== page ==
Google+ Reading Teen: THE KILLING JAR by Jennifer Bosworth

Monday, December 14, 2015

THE KILLING JAR by Jennifer Bosworth

Review by Jackie 

The Killing Jar 
by Jennifer Bosworth
Hardcover: 352 pages
Publisher: Farrar, Straus and Giroux (BYR) (January 12, 2016)
Language: English
Goodreads | Amazon

"I try not to think about it, what I did to that boy."
Seventeen-year-old Kenna Marsden has a secret.

She's haunted by a violent tragedy she can't explain. Kenna's past has kept people-even her own mother-at a distance for years. Just when she finds a friend who loves her and life begins to improve, she's plunged into a new nightmare: her mom and twin sister are attacked, and the dark powers Kenna has struggled to suppress awaken with a vengeance.

On the heels of the assault, Kenna is exiled to a nearby commune, known as Eclipse, to live with a relative she never knew she had. There, she discovers an extraordinary new way of life as she learns who she really is, and the wonders she's capable of. For the first time, she starts to feel like she belongs somewhere; that her terrible secret makes her beautiful and strong, not dangerous. But the longer she stays at Eclipse, the more she senses there is something menacing lurking underneath its idyllic veneer. And she begins to suspect that her new family may have sinister plans for her... 
“I’ll be here when you wake, so you won’t be afraid to dream alone. To dream alone” (ARC).

Let me tell you a quick little something about how I like my creepy. I like it cold, served with kisses that taste a whole lot like danger. I like it when I see every single terrible part of what makes the antagonist so terrifying. I like my creepy with a dash of cinnamon (so I can feel the burn) and a little bit of maple syrup (so that I can taste the fear in the November leaves).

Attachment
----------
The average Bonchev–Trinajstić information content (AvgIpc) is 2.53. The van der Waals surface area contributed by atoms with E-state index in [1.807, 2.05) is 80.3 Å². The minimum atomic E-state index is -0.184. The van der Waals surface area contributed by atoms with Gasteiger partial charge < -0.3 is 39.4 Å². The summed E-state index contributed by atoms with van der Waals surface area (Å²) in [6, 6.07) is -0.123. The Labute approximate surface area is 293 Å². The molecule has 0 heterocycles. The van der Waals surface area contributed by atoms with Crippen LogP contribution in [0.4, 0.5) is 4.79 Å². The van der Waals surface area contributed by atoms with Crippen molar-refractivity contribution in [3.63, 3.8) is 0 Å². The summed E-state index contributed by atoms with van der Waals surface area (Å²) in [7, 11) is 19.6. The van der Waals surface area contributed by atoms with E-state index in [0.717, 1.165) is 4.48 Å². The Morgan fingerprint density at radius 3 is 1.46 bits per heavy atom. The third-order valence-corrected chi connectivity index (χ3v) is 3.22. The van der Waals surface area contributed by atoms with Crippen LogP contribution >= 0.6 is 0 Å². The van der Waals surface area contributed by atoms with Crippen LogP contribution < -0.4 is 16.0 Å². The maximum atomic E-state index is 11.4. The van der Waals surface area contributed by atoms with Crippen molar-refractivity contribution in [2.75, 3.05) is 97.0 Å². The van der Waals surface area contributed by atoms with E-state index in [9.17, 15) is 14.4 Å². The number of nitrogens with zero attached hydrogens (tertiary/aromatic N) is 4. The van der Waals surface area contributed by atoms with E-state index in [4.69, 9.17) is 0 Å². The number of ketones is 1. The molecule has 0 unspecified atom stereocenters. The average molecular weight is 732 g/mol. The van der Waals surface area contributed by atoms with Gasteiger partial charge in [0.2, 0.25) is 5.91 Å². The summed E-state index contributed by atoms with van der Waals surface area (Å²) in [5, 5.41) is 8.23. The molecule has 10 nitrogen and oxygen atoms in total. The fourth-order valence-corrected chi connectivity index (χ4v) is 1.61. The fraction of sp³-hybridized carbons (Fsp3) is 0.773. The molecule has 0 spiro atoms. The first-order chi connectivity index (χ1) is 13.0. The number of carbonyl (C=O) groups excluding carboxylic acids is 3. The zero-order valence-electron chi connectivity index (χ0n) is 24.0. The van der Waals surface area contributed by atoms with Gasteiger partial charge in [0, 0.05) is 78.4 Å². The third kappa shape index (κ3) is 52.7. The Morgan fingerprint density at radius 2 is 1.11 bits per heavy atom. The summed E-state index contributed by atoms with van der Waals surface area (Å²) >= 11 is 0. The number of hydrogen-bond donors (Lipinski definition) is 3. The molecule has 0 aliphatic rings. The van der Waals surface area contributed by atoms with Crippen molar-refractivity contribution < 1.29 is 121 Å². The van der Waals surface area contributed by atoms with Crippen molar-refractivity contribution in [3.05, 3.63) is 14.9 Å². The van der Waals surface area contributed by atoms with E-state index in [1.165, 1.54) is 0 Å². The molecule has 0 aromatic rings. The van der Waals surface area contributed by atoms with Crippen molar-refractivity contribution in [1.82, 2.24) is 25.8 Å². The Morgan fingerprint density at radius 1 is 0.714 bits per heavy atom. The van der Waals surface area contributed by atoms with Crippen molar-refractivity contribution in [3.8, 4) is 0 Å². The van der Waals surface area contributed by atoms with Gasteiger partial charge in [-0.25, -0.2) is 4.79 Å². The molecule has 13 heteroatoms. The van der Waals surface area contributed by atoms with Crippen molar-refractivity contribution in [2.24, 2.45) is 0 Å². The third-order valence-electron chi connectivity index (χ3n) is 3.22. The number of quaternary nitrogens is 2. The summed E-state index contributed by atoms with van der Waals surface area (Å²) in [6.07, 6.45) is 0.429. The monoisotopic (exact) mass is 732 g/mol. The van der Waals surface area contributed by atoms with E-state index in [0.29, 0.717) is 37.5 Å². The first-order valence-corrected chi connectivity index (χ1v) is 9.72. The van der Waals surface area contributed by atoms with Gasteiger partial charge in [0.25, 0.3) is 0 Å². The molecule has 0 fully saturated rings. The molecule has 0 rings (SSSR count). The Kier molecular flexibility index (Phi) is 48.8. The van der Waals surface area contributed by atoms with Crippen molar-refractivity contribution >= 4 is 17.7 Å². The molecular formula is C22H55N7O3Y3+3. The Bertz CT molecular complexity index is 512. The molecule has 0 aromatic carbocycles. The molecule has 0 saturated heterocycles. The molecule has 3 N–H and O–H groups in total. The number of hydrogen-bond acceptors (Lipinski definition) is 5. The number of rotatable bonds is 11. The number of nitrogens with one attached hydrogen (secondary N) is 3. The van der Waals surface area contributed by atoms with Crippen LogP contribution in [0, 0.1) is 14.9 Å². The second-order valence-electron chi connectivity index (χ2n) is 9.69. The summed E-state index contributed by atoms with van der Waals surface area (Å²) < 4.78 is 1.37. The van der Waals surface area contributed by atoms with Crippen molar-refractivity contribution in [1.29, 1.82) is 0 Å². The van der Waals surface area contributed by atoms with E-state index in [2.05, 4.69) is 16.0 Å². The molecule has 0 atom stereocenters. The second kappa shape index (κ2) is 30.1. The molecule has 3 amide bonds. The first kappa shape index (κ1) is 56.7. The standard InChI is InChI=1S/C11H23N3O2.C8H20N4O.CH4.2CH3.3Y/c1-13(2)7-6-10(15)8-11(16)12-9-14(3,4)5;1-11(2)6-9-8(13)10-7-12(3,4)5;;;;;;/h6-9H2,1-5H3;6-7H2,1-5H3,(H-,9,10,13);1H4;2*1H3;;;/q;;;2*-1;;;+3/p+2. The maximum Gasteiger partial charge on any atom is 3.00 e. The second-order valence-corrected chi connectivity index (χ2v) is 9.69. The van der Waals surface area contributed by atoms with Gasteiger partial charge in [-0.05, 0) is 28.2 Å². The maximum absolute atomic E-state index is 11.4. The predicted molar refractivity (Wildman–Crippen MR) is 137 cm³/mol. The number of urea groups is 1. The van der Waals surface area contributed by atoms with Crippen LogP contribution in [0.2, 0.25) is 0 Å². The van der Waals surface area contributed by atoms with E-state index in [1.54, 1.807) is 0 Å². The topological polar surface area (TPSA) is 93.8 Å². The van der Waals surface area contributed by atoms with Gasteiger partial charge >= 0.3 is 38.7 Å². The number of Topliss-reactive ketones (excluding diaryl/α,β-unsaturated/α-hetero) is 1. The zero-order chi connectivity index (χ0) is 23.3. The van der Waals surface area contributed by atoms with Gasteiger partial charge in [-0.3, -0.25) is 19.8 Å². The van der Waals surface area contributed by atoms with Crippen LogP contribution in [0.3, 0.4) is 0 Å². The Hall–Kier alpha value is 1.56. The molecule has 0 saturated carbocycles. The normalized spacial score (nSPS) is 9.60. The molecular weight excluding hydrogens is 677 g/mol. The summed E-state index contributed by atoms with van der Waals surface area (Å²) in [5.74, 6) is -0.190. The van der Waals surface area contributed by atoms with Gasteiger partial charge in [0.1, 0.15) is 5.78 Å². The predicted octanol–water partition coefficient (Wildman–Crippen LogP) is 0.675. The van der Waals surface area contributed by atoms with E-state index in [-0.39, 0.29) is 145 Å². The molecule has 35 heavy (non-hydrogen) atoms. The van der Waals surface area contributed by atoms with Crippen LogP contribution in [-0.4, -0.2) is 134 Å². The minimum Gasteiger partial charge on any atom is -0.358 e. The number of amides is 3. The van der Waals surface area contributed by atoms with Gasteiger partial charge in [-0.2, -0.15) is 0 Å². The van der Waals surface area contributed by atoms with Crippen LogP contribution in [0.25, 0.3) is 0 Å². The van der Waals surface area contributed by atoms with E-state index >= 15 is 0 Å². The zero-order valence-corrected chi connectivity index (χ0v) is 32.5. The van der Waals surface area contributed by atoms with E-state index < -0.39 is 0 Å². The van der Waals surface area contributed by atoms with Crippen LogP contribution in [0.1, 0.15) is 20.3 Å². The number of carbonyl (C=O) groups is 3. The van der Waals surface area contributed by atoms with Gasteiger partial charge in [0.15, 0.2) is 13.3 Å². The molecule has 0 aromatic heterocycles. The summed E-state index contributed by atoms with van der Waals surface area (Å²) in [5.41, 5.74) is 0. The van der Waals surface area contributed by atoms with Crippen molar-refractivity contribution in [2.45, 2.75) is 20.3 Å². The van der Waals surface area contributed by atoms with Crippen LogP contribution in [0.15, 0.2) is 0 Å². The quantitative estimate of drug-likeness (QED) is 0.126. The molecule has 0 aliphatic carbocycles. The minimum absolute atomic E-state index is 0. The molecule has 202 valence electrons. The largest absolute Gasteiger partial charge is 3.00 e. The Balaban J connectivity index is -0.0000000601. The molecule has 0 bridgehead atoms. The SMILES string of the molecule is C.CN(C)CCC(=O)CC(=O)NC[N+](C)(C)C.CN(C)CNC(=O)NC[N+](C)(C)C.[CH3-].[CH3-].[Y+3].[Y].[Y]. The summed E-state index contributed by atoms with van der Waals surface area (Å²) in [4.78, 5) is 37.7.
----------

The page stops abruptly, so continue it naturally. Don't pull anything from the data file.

THE KILLING JAR by Jennifer Bosworth gave me creepy in moderation, and with a book title like THE KILLING JAR I have to say I expected a little more.

The story begins with death. Kenna has a secret, and as she learns more about her own dark past she delves deeper into her family history and what it really means to bear her last name, as well as the consequences that come with it. Kenna killed a boy when she was a child, and because of it she is not allowed to touch anyone, or allow anyone to touch her, for fear of taking their life as well.

In all honesty, there wasn’t a specific aspect of the book that I was entirely opposed to. I wasn’t a fan of Kenna. Or her mom. Or the boy Kenna sort of has a crush on. Or that other boy that Kenna sort of has a crush on. The overall character building felt. . . hollow. And I suppose because I wanted to love it with all my teen-angsty-ness, that when it fell short I just lost interest.

The plot of THE KILLING JAR was not fast-moving. It wasn’t slow-moving. It was juuuust right. And this, my friends, is what saved it from being a two-star novel.

I feel like this should have totally been my kind of novel. I wish it was fleshed out a little more. I want to know the characters a little more and know the reasons behind what they’re doing. Not save it all for a grand-final last minute thing.

I suppose you’re wondering what it was that I did like. The grandmother. I love her. I can’t say pretty much anything about her, but I feel like she was the character that was most explored and the association and creep-factor with her just just stellar. (Can I have a novella just on her back story? I would so buy that.)

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